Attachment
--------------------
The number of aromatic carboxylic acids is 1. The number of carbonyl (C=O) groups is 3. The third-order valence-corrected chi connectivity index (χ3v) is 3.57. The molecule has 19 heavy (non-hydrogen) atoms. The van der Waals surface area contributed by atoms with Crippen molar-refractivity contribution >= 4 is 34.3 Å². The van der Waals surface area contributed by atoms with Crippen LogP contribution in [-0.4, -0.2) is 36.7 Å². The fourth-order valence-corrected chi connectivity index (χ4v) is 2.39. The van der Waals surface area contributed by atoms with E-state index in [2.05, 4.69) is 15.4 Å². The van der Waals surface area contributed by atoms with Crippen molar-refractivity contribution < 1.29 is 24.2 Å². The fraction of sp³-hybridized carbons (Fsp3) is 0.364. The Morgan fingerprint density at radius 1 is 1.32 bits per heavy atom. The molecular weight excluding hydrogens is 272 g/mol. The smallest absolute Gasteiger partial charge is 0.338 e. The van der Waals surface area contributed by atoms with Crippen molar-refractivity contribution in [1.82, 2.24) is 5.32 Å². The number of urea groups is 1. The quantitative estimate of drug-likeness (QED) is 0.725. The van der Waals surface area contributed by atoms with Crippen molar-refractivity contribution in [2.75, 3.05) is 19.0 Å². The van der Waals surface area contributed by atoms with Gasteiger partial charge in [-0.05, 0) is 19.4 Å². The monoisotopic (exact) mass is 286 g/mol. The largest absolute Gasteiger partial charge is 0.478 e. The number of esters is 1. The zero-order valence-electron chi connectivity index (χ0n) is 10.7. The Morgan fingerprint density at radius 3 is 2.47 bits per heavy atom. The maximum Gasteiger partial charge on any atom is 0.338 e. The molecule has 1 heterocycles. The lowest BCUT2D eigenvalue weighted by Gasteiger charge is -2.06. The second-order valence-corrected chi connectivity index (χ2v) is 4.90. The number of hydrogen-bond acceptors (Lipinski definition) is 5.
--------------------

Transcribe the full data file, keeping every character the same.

The number of aromatic carboxylic acids is 1. The number of carbonyl (C=O) groups is 3. The third-order valence-corrected chi connectivity index (χ3v) is 3.57. The molecule has 19 heavy (non-hydrogen) atoms. The van der Waals surface area contributed by atoms with Crippen molar-refractivity contribution >= 4 is 34.3 Å². The van der Waals surface area contributed by atoms with Crippen LogP contribution in [-0.4, -0.2) is 36.7 Å². The fourth-order valence-corrected chi connectivity index (χ4v) is 2.39. The van der Waals surface area contributed by atoms with E-state index in [2.05, 4.69) is 15.4 Å². The van der Waals surface area contributed by atoms with Crippen molar-refractivity contribution < 1.29 is 24.2 Å². The fraction of sp³-hybridized carbons (Fsp3) is 0.364. The Morgan fingerprint density at radius 1 is 1.32 bits per heavy atom. The molecular weight excluding hydrogens is 272 g/mol. The smallest absolute Gasteiger partial charge is 0.338 e. The van der Waals surface area contributed by atoms with Crippen molar-refractivity contribution in [1.82, 2.24) is 5.32 Å². The number of urea groups is 1. The quantitative estimate of drug-likeness (QED) is 0.725. The van der Waals surface area contributed by atoms with Crippen molar-refractivity contribution in [2.75, 3.05) is 19.0 Å². The van der Waals surface area contributed by atoms with Gasteiger partial charge in [-0.05, 0) is 19.4 Å². The monoisotopic (exact) mass is 286 g/mol. The largest absolute Gasteiger partial charge is 0.478 e. The number of esters is 1. The zero-order valence-electron chi connectivity index (χ0n) is 10.7. The Morgan fingerprint density at radius 3 is 2.47 bits per heavy atom. The maximum Gasteiger partial charge on any atom is 0.338 e. The molecule has 1 heterocycles. The lowest BCUT2D eigenvalue weighted by Gasteiger charge is -2.06. The second-order valence-corrected chi connectivity index (χ2v) is 4.90. The number of hydrogen-bond acceptors (Lipinski definition) is 5.